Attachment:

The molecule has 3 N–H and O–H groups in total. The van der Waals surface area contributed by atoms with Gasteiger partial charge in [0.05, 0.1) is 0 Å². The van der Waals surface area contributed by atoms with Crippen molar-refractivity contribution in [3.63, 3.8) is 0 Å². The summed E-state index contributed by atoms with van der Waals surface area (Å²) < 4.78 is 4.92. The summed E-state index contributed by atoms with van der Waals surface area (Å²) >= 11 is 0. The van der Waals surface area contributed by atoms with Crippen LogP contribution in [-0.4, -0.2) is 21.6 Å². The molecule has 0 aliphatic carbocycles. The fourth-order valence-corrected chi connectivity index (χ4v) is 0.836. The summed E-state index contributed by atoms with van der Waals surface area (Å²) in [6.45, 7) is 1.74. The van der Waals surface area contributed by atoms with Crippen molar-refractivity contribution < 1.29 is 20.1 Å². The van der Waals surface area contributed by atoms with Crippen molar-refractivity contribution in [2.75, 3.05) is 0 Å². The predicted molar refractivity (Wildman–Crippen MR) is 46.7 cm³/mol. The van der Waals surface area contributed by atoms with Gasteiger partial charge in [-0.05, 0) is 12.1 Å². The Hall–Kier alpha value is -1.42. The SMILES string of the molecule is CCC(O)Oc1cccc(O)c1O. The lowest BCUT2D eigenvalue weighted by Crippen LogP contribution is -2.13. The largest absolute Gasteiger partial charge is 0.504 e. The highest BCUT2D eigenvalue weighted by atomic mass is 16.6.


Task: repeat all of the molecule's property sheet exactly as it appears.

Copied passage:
The molecule has 3 N–H and O–H groups in total. The van der Waals surface area contributed by atoms with Gasteiger partial charge in [0.05, 0.1) is 0 Å². The van der Waals surface area contributed by atoms with Crippen molar-refractivity contribution in [3.63, 3.8) is 0 Å². The summed E-state index contributed by atoms with van der Waals surface area (Å²) < 4.78 is 4.92. The summed E-state index contributed by atoms with van der Waals surface area (Å²) >= 11 is 0. The van der Waals surface area contributed by atoms with Crippen LogP contribution in [-0.4, -0.2) is 21.6 Å². The molecule has 0 aliphatic carbocycles. The fourth-order valence-corrected chi connectivity index (χ4v) is 0.836. The summed E-state index contributed by atoms with van der Waals surface area (Å²) in [6.45, 7) is 1.74. The van der Waals surface area contributed by atoms with Crippen molar-refractivity contribution < 1.29 is 20.1 Å². The van der Waals surface area contributed by atoms with Crippen molar-refractivity contribution in [2.75, 3.05) is 0 Å². The predicted molar refractivity (Wildman–Crippen MR) is 46.7 cm³/mol. The van der Waals surface area contributed by atoms with Gasteiger partial charge in [-0.05, 0) is 12.1 Å². The Hall–Kier alpha value is -1.42. The SMILES string of the molecule is CCC(O)Oc1cccc(O)c1O. The lowest BCUT2D eigenvalue weighted by Crippen LogP contribution is -2.13. The largest absolute Gasteiger partial charge is 0.504 e. The highest BCUT2D eigenvalue weighted by atomic mass is 16.6.